University employees can expect a change in cost with their health benefits starting during January 2013.
An email was sent to all employees last week from University President Troy Paino, which notified Truman State’s approximate 750-person staff of the changes that are being implemented to the majority of the health insurance benefit packages to help combat a potential 20 percent increase in insurance rates.
“Since 2006, the University’s health insurance premiums have increased almost 34 [percent],” Paino said in the email.
“The national average is closer to $90 or $100, and we’re moving to $20 per month,” he said. “If you put that in the larger context, you can see that we’re still holding the line pretty well here.”
The $20 cost, Paino said, applies to “Plan A,” which is one of the three plans. Within each plan there are four categories: employee only, employee and spouse, employee and children, and family. The $20 per month charge would only apply to the employee only category within the Plan A.
Paino said this was a decision that no one wanted to make, but compared to the overall insurance packages available at other institutions of higher learning and businesses, he expects Truman will continue to remain competitive.
What plan each employee chooses is based on the individual.
The idea for changing the benefits package came after the University’s benefits consultants from Gallagher Benefits told them about the 20 to 21 percent increase in costs, Paino said.
“Basically, the University has been shouldering the burden of these cost increases for a long time,” he said. “Unfortunately, 20 to 21 percent was too high so we had to ask some of the employees to help shoulder the burden as well.”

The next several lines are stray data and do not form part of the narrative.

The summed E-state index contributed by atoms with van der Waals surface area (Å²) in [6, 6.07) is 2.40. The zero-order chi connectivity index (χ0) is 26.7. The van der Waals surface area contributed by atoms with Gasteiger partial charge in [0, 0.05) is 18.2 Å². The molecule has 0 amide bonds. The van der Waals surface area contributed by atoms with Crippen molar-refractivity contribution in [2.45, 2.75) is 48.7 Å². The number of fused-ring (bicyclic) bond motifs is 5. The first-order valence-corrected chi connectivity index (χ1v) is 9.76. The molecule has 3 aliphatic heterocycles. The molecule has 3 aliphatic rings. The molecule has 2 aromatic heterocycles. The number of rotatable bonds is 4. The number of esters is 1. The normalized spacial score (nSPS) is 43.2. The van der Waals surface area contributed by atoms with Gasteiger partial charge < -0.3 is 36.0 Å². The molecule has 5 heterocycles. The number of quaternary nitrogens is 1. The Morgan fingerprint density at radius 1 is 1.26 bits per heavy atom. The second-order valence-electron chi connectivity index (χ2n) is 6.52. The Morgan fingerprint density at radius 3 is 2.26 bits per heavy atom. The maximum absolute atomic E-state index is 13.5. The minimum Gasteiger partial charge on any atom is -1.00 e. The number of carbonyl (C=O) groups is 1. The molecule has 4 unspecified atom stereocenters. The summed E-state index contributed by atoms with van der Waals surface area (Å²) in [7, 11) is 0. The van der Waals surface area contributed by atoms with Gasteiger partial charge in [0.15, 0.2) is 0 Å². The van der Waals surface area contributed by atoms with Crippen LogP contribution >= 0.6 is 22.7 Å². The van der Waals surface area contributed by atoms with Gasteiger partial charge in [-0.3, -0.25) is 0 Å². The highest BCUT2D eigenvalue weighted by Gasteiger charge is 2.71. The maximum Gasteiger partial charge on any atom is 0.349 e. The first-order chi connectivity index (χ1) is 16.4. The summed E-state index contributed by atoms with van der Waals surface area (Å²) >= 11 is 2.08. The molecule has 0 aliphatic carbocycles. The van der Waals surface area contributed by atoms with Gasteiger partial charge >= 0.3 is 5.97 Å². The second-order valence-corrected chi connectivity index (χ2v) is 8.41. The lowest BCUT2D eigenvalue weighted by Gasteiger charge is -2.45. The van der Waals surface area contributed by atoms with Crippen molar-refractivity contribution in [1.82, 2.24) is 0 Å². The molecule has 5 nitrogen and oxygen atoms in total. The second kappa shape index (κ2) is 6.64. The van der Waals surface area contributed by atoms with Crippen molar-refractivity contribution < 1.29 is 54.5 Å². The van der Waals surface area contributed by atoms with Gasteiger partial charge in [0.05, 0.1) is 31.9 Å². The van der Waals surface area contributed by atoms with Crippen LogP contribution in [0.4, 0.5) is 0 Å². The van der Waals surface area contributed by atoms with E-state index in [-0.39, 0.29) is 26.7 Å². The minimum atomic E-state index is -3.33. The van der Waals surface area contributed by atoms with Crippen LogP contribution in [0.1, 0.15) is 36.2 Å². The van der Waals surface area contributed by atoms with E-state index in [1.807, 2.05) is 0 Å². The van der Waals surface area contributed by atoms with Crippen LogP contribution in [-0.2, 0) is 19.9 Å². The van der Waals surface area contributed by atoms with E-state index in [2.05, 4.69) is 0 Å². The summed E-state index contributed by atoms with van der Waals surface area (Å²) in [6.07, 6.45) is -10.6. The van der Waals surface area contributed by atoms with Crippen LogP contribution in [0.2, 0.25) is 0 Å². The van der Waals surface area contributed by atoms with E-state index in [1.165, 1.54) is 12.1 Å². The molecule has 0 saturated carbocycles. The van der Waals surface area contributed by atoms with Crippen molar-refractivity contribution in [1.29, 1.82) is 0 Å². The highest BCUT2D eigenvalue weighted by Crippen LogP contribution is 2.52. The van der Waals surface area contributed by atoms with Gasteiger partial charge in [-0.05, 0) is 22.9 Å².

Paino said the University still is covering 10 percent of the estimated 20 percent increase. He said between insurance and an increase in the Missouri State Retirement program, the University is seeing an additional $1.5 million increase in costs next year.
The effects of the benefit changes on the other categories are more complicated to assess, said Sally Herleth, executive director of Human Resources. She said the increases for the other plans depend on the dependents of the person who the employee’s plan is covering, though most likely the cost increase will be greater than the $20 for employee only plan.
“We also implemented, as part of a wellness program, a surcharge of $20 per month [for employees who are] tobacco users,” Herleth said.
The $20 for the tobacco users is independent from the $20 increase for employee only benefits, she said.
Currently, of the roundabout 750 employees at the University, Herleth said she expects 75 to 100 of them smoke. She said employees who participate in smoking cessation classes on campus will not have to pay the surcharge.
This is a long-term problem, which is why we’re trying to help employees to quit smoking and encourage them to lead a healthier lifestyle,” Paino said. “In the long haul it’s going to lower our cost if we have a healthier workforce. It’s not the only answer to the problem, but it’s part of it.”
History professor David Robinson said this is the first time during 22 years that his benefits have been changed, and though it’s a small amount now, he expects it could grow throughout the future.
“It doesn’t deter me from carrying on with my job,” he said. “But it worries me about the morale of the faculty and ability to attract anyone to come to Truman in the future.”
He said that Truman already has one of the lowest salary rates across the state, and has lower benefits than other universities, but now it could make the benefit package seem even less appealing.
Robinson said that during the last few years he has worked with several selection committees for potential new employees and has seen several interested people end up not taking the position because of the benefits package, causing the selection committee to have to choose candidates that weren’t their first choice.
During the last few months, Herleth said the administration has been working to minimize the financial impact on employees as much as possible.
“Our premiums are a result of our claims, and our claims and premiums are going up pretty dramatically every year,” she said. “This is just the way the industry is, and our claims in general.”